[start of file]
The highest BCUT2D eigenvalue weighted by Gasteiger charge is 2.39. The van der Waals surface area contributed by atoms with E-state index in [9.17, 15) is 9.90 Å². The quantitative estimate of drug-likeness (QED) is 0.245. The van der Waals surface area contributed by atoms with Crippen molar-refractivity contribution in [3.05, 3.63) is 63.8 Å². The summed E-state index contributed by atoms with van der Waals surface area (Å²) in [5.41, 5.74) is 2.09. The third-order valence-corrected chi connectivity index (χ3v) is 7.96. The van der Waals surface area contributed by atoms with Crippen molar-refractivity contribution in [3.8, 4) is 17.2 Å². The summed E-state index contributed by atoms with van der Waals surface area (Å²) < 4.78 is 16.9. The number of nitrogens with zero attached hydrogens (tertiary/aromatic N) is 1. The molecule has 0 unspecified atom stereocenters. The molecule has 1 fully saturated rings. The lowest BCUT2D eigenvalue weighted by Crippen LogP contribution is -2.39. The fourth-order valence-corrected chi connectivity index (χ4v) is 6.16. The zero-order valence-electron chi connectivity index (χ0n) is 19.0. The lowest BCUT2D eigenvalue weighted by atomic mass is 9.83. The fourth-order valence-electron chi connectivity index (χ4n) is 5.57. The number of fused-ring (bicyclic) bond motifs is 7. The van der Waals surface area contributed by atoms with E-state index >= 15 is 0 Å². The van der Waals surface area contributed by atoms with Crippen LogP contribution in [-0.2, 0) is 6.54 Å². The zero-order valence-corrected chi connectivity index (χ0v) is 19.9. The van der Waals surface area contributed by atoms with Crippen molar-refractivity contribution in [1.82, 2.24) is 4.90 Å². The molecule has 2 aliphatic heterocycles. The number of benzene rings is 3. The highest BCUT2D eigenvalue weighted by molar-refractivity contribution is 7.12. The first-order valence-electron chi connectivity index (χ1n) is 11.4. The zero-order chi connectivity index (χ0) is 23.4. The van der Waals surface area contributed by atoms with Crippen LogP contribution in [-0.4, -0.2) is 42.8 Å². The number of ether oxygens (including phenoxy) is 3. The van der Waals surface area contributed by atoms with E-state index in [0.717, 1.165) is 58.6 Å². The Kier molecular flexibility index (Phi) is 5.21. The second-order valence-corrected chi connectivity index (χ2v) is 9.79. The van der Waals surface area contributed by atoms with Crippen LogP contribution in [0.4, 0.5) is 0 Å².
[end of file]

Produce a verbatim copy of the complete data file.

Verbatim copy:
The highest BCUT2D eigenvalue weighted by Gasteiger charge is 2.39. The van der Waals surface area contributed by atoms with E-state index in [9.17, 15) is 9.90 Å². The quantitative estimate of drug-likeness (QED) is 0.245. The van der Waals surface area contributed by atoms with Crippen molar-refractivity contribution in [3.05, 3.63) is 63.8 Å². The summed E-state index contributed by atoms with van der Waals surface area (Å²) in [5.41, 5.74) is 2.09. The third-order valence-corrected chi connectivity index (χ3v) is 7.96. The van der Waals surface area contributed by atoms with Crippen molar-refractivity contribution in [3.8, 4) is 17.2 Å². The summed E-state index contributed by atoms with van der Waals surface area (Å²) < 4.78 is 16.9. The number of nitrogens with zero attached hydrogens (tertiary/aromatic N) is 1. The molecule has 0 unspecified atom stereocenters. The molecule has 1 fully saturated rings. The lowest BCUT2D eigenvalue weighted by Crippen LogP contribution is -2.39. The fourth-order valence-corrected chi connectivity index (χ4v) is 6.16. The zero-order valence-electron chi connectivity index (χ0n) is 19.0. The lowest BCUT2D eigenvalue weighted by atomic mass is 9.83. The fourth-order valence-electron chi connectivity index (χ4n) is 5.57. The number of fused-ring (bicyclic) bond motifs is 7. The van der Waals surface area contributed by atoms with E-state index >= 15 is 0 Å². The van der Waals surface area contributed by atoms with Crippen LogP contribution in [-0.2, 0) is 6.54 Å². The zero-order valence-corrected chi connectivity index (χ0v) is 19.9. The van der Waals surface area contributed by atoms with Crippen molar-refractivity contribution in [1.82, 2.24) is 4.90 Å². The molecule has 2 aliphatic heterocycles. The number of benzene rings is 3. The highest BCUT2D eigenvalue weighted by molar-refractivity contribution is 7.12. The first-order valence-electron chi connectivity index (χ1n) is 11.4. The zero-order chi connectivity index (χ0) is 23.4. The van der Waals surface area contributed by atoms with Crippen LogP contribution in [-0.4, -0.2) is 42.8 Å². The number of ether oxygens (including phenoxy) is 3. The van der Waals surface area contributed by atoms with E-state index in [0.717, 1.165) is 58.6 Å². The Kier molecular flexibility index (Phi) is 5.21. The second-order valence-corrected chi connectivity index (χ2v) is 9.79. The van der Waals surface area contributed by atoms with Crippen LogP contribution in [0.4, 0.5) is 0 Å².